Commonwealth Fund

Employer health plans are popular, but their coverage is becoming less and less adequate.
Christian groups come together to offer prayer and pay one another’s medical bills.
Coauthored with Sara R. Collins The Affordable Care Act (ACA) has always needed fixing. Now that the Congress has tried and
The survey found that people who were buying plans for the second consecutive year were more satisfied than those buying
One way for Aetna to satisfy Wall Street was to begin shifting more and more of the cost of health care -- and health insurance -- to their customers. That meant that sick policyholders in particular would be paying more out of their own pocket for their care. Our marketing folks came up with an almost Orwellian name for this cost shifting: "consumer-driven health care."
In coming weeks, we can expect the Republican-controlled Congress to push two Obamacare bills that would hike profits for some businesses. What we can't expect, from either Republicans or Democrats, unfortunately, is any effort to help families, even those with insurance, to stay out of bankruptcy court because of mounting medical bills.
The first time I blew the whistle on health insurance companies was during a Senate Commerce Committee hearing in June 2009. Last Wednesday, almost five years later, I appeared before that committee again to give a progress report on how Americans have been benefiting since Congress enacted reforms in 2010 that changed the way insurance companies operate.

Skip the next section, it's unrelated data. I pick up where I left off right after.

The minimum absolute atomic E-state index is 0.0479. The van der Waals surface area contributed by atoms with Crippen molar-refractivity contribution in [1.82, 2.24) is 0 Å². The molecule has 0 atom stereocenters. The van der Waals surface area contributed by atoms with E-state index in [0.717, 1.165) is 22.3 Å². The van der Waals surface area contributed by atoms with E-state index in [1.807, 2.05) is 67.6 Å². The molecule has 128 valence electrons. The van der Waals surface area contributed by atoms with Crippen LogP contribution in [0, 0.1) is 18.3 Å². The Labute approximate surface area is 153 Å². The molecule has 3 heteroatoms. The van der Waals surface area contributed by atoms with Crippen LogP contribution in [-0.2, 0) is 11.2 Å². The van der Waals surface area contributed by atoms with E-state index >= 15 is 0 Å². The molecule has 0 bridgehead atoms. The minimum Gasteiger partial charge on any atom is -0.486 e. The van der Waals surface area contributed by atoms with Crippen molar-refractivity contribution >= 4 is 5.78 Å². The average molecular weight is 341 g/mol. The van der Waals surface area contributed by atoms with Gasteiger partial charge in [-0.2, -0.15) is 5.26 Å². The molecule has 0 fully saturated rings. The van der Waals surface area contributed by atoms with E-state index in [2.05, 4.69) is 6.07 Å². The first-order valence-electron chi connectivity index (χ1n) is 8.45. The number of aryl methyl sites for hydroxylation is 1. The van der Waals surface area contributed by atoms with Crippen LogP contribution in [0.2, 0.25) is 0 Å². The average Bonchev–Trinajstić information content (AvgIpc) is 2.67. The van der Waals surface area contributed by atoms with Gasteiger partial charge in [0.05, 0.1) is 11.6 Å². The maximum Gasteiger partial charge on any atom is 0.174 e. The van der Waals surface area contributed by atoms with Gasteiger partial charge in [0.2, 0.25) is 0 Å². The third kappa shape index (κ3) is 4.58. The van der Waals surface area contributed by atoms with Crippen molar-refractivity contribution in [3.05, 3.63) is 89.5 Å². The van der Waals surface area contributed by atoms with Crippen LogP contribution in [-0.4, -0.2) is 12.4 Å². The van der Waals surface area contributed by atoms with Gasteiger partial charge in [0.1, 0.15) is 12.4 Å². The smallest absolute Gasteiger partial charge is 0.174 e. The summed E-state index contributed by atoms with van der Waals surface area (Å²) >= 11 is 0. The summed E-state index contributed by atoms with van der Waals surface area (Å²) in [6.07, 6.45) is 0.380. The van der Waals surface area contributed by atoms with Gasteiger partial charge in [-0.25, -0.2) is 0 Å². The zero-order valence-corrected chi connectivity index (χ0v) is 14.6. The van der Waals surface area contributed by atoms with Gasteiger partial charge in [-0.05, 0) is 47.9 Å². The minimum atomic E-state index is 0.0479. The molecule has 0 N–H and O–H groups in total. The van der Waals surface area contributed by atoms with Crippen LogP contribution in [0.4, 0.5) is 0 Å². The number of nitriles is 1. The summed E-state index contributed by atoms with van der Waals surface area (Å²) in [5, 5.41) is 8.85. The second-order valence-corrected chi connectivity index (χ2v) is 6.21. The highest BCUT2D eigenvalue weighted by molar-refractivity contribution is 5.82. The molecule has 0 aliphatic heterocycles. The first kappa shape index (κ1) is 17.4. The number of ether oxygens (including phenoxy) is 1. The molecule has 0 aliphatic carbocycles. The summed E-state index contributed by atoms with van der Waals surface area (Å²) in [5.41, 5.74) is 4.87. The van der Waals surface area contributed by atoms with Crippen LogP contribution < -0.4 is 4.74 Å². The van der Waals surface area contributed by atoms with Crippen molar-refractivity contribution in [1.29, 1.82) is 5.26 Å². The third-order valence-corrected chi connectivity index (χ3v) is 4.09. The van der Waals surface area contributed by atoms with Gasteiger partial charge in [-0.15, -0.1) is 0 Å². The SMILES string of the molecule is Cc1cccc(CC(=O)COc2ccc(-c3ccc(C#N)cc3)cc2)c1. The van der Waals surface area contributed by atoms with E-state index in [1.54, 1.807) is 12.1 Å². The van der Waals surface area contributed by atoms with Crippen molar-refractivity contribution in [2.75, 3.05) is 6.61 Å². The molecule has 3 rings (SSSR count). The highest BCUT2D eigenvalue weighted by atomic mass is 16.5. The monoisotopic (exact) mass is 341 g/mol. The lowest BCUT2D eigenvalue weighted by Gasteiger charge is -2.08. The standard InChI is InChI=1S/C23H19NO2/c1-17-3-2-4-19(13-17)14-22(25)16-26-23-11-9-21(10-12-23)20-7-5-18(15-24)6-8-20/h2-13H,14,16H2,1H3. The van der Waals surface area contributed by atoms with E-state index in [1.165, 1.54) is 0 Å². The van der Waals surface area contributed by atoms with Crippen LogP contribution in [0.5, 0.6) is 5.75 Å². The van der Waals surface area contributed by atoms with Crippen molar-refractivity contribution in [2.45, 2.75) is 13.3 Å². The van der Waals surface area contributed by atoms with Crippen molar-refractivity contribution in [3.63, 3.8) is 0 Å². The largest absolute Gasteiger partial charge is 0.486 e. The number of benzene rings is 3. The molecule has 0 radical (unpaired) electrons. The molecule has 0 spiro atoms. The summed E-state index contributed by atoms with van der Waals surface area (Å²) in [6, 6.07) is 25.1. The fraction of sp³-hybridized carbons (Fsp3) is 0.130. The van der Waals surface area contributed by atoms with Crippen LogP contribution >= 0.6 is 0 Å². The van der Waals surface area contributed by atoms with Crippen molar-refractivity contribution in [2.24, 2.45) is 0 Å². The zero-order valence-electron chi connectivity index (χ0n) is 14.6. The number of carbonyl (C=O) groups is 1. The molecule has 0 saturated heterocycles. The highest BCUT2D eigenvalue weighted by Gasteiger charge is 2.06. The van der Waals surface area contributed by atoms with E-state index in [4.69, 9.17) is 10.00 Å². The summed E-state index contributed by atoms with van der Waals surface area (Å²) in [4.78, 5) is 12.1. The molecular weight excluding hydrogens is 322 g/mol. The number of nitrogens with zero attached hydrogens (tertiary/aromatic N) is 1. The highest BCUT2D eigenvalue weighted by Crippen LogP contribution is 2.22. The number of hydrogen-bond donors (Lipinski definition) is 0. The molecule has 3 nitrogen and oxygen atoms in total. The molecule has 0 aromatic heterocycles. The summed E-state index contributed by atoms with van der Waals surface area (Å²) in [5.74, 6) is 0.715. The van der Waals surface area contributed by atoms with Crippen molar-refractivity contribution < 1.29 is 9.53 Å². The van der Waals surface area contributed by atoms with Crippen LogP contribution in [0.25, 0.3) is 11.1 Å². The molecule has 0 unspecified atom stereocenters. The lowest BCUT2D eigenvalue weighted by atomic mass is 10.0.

As a former newspaper reporter and insurance company executive, I'd like to make a few suggestions to journalists who are approached by people claiming that because of the Affordable Care Act, they'll have to pay far more for coverage next year than they're paying now.
That's a lot of numbers, but they all tell the same story: The United States has the most complicated, most expensive and most frustrating health care system in the industrialized world -- and none of that is due to Obamacare.
There is an age-old tradition in this country: if you don't like a law and can't get rid of it, look for a loophole. That's what some companies that don't want to comply with an important Obamacare requirement have done, and it appears they've hit pay dirt.
Commonwealth Fund, a private foundation dedicated to improving the U.S. healthcare system, is one of a number of groups working
I've often said that the Affordable Care Act is the end of the beginning of health reform. It addresses many problems associated with health insurance, but more must be done to control costs and access real universal coverage. And flaws in the law need to be fixed.
Though detailed evidence of Romney's health care scam is in plain sight, the workaday press, focused as it is on the presidential "horse race," has largely given Romney a free pass on what it would actually mean.
There is fresh evidence almost every week that our uniquely American free market health care system continues to fail us.
Because of a provision in the Affordable Care Act allowing parents to keep children on their family policies until they turn 26, 6.6 million young adults are now insured. But beneficial as the reform law has been to millions of families, it hasn't been of help to young people in families with uninsured parents.
Chicago's rankings are “reflective of high costs, high rates of uninsured, very high rates of potentially preventable hospital
One of the reasons I left my job in the health insurance industry was because I could not in good conscience continue to promote high-deductible plans, often marketed as "consumer-driven" plans, as wise choices for most Americans.
Americans are not getting nearly as much bang for the health care buck as citizens of most other developed countries -- and even some countries in the developing world.
Lies about the reform law have also gone viral on the Internet. That's not new, but it appears from emails friends and acquaintances forward to me that the dissemination of bogus information has picked up.